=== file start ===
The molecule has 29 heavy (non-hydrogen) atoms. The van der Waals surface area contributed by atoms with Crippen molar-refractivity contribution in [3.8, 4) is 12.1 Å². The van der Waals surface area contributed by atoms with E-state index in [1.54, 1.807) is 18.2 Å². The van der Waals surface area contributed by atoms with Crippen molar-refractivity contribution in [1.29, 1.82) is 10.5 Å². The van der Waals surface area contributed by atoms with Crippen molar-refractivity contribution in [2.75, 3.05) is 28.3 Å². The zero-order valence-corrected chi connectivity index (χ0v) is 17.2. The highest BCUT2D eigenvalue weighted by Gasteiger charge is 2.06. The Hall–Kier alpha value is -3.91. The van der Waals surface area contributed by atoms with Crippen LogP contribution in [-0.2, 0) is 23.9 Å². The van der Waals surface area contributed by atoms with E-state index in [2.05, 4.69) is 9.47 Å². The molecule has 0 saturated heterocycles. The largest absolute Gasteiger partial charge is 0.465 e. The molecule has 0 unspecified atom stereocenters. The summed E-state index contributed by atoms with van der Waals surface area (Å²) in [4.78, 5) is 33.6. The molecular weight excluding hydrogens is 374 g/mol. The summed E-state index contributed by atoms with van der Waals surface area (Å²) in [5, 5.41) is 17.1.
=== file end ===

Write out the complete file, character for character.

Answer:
The molecule has 29 heavy (non-hydrogen) atoms. The van der Waals surface area contributed by atoms with Crippen molar-refractivity contribution in [3.8, 4) is 12.1 Å². The van der Waals surface area contributed by atoms with E-state index in [1.54, 1.807) is 18.2 Å². The van der Waals surface area contributed by atoms with Crippen molar-refractivity contribution in [1.29, 1.82) is 10.5 Å². The van der Waals surface area contributed by atoms with Crippen molar-refractivity contribution in [2.75, 3.05) is 28.3 Å². The zero-order valence-corrected chi connectivity index (χ0v) is 17.2. The highest BCUT2D eigenvalue weighted by Gasteiger charge is 2.06. The Hall–Kier alpha value is -3.91. The van der Waals surface area contributed by atoms with Crippen LogP contribution in [-0.2, 0) is 23.9 Å². The van der Waals surface area contributed by atoms with E-state index in [2.05, 4.69) is 9.47 Å². The molecule has 0 saturated heterocycles. The largest absolute Gasteiger partial charge is 0.465 e. The molecule has 0 unspecified atom stereocenters. The summed E-state index contributed by atoms with van der Waals surface area (Å²) in [4.78, 5) is 33.6. The molecular weight excluding hydrogens is 374 g/mol. The summed E-state index contributed by atoms with van der Waals surface area (Å²) in [5, 5.41) is 17.1.